How never to give up the ship
July 3, 2012
It has been 70 years since the Battle of Midway essentially stopped the forward progress of the Japanese Empire in the Pacific.
On Sunday we heard from a veteran of the battle’s most famous ship, the USS Yorktown. The ship, which a month earlier had been damaged in the Battle of the Coral Sea, was not fully battle worthy when she left Pearl Harbor to meet her fate at Midway.
Her crew and yard workers, who were still onboard as she got underway, were able to repair her in time for the big fight.
Attacked twice from the air, the Yorktown took an amazing amount of punishment before a torpedo from a submarine finally ended her career.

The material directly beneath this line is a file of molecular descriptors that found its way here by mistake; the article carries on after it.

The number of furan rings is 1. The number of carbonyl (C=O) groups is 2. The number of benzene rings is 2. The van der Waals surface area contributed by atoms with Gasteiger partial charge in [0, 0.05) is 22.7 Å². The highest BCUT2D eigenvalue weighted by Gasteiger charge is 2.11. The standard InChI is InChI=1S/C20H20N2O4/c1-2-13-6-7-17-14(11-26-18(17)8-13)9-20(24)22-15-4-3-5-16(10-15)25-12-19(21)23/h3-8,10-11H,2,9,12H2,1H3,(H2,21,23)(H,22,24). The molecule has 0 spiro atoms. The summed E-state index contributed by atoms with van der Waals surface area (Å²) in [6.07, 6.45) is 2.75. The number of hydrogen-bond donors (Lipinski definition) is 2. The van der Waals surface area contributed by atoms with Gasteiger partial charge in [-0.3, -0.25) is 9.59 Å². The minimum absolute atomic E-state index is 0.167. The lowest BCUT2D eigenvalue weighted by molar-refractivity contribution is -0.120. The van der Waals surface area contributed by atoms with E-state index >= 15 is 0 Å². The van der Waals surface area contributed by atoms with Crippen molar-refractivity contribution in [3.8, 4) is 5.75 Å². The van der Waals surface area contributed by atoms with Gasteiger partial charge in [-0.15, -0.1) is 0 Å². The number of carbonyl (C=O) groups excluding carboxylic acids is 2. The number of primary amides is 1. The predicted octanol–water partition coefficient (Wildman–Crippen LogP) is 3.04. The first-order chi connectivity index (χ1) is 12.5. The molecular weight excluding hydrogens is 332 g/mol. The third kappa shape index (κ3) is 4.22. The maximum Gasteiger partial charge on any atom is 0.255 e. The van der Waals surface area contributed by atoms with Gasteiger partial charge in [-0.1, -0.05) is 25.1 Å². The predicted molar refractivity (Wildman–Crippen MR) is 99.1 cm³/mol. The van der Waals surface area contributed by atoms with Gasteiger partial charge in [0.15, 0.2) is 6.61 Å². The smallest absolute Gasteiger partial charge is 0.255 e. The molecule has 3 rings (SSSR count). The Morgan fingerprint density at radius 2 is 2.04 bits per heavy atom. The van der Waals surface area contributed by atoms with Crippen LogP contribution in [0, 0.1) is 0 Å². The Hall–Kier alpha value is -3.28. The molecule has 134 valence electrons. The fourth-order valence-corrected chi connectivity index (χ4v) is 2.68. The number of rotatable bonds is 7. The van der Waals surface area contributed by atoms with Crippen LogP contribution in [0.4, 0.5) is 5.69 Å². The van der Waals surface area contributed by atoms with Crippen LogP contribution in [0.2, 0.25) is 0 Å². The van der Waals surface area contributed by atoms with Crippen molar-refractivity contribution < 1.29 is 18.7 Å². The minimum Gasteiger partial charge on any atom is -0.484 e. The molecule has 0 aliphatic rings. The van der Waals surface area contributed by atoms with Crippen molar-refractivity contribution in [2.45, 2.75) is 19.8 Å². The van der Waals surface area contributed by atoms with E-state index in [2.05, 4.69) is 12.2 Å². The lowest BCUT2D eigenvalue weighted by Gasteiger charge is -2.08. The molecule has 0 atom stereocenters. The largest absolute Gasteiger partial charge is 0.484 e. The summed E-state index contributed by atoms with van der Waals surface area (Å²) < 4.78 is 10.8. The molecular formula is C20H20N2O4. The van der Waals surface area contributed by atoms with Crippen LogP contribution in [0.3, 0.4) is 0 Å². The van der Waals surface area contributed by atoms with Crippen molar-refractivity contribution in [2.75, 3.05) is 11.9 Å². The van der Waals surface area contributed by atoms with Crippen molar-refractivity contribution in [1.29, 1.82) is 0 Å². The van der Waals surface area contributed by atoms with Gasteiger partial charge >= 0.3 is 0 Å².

After the first aerial attack on the Yorktown all the fires were extinguished, so when the Japanese spotted her again, they thought she was a different flattop.
Sometimes it’s hard to believe that all this happened less than seven months after the Japanese attack on Pearl Harbor. While undoubtedly a turning point in the war, there was a long way to go before V.J. Day.
But the stubborn refusal to give up the fight symbolized by the Yorktown characterized America’s victory in World War II.
A lot of good people gave their lives in defense of this country in that and subsequent wars, including the one we’re fighting in Afghanistan.
So while we’re celebrating the red, white and blue, take a moment and remember the price paid for our freedom to celebrate our Independence Day.